Our Wives Under the Sea
Our Wives Under the Sea was read for my Queer Lit class. It’s really hard to write reviews of the books read for that class because we really tore into these books going over every little thing critically. Hearing other nitpick things about a book from that kind of perspective sometimes changes how you feel about something.
Wikipedia lists the book as horror. I am not sure if I would call it horror or speculative fiction of sci-fi horror. It does given me vibes of movies like Levithan and The Abyss but it’s not horror in the sense that it scares the crap out of you.
Also from Wikipedia: The novel tells the story of Miri, a grant writer, whose wife Leah has returned from a deep-sea research expedition that was marked by catastrophic failure and who is undergoing a physical metamorphosis as a result. (It’s been a while since I read the book and had to look up the names of the characters.)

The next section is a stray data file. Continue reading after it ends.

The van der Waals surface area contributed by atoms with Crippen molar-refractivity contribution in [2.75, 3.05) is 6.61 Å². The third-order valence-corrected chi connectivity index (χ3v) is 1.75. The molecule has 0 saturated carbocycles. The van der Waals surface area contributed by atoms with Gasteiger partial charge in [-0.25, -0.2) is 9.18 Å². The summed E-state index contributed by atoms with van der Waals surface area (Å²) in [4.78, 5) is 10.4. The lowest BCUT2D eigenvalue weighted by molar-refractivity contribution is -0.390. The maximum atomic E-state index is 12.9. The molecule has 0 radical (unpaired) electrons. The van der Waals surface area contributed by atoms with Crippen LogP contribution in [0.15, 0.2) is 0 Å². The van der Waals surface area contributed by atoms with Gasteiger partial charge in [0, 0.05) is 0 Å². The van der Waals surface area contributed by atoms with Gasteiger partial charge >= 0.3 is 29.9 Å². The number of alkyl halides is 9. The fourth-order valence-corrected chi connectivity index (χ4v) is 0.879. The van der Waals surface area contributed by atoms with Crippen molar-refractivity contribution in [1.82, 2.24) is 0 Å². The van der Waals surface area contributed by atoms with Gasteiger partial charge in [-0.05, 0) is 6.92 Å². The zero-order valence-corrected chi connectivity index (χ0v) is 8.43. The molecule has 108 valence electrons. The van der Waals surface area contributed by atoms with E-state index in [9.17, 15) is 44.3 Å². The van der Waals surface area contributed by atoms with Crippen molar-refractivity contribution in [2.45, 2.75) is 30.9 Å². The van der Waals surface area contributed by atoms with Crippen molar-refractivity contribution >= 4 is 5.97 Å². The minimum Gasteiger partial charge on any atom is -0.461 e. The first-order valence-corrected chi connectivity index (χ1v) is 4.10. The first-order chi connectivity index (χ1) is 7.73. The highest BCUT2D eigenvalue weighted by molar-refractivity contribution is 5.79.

The other reason I don’t want to call it horror is, even though this thing is happening to Leah, the story is told with such care. It is non-linear and told from the POV of both Miri and Leah. You feel all the anguish of Miri as she is trying to find out what happened to her wife, and find her help. The underwater research company Leah worked for is very secretive and nonhelpful in every sense of the word. If a conspiracy was turned into a corporation it would be The Centre.
The book ends with more questions than answers, but that is really okay. The book is about dealing with impending loss of a loved one. It’s like watching someone you love fight an incurable disease and knowing the end is coming. Only Leah isn’t sick. She’s transforming into some form of deep sea life that is not suitable for life on land. It’s about the search for answers when there are none. In short, this book will break your heart.